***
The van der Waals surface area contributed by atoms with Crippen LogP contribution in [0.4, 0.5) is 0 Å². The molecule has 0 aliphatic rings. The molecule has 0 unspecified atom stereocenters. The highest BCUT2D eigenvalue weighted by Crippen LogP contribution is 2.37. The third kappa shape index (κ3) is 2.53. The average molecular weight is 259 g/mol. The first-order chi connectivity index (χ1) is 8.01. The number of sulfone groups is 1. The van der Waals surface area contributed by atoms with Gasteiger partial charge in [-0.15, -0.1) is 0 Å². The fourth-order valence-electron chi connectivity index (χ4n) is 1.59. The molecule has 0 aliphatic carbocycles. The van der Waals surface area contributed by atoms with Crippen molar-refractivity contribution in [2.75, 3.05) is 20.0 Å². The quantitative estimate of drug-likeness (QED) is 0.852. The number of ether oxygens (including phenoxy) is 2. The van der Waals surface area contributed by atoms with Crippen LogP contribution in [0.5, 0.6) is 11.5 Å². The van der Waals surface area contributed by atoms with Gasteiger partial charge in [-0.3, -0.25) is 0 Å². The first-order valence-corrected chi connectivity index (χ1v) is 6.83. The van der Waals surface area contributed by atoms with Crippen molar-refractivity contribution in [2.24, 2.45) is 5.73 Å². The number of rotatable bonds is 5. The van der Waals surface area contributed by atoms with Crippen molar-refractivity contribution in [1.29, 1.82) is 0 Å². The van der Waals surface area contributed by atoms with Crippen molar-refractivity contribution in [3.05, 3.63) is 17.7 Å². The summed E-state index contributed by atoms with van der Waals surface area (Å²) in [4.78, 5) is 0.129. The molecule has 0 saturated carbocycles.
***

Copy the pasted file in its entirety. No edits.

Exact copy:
The van der Waals surface area contributed by atoms with Crippen LogP contribution in [0.4, 0.5) is 0 Å². The molecule has 0 aliphatic rings. The molecule has 0 unspecified atom stereocenters. The highest BCUT2D eigenvalue weighted by Crippen LogP contribution is 2.37. The third kappa shape index (κ3) is 2.53. The average molecular weight is 259 g/mol. The first-order chi connectivity index (χ1) is 8.01. The number of sulfone groups is 1. The van der Waals surface area contributed by atoms with Gasteiger partial charge in [-0.15, -0.1) is 0 Å². The fourth-order valence-electron chi connectivity index (χ4n) is 1.59. The molecule has 0 aliphatic carbocycles. The van der Waals surface area contributed by atoms with Crippen molar-refractivity contribution in [2.75, 3.05) is 20.0 Å². The quantitative estimate of drug-likeness (QED) is 0.852. The number of ether oxygens (including phenoxy) is 2. The van der Waals surface area contributed by atoms with Crippen LogP contribution in [0.5, 0.6) is 11.5 Å². The van der Waals surface area contributed by atoms with Gasteiger partial charge in [-0.3, -0.25) is 0 Å². The first-order valence-corrected chi connectivity index (χ1v) is 6.83. The van der Waals surface area contributed by atoms with Crippen molar-refractivity contribution in [2.24, 2.45) is 5.73 Å². The number of rotatable bonds is 5. The van der Waals surface area contributed by atoms with Crippen molar-refractivity contribution in [1.29, 1.82) is 0 Å². The van der Waals surface area contributed by atoms with Crippen molar-refractivity contribution in [3.05, 3.63) is 17.7 Å². The summed E-state index contributed by atoms with van der Waals surface area (Å²) in [4.78, 5) is 0.129. The molecule has 0 saturated carbocycles.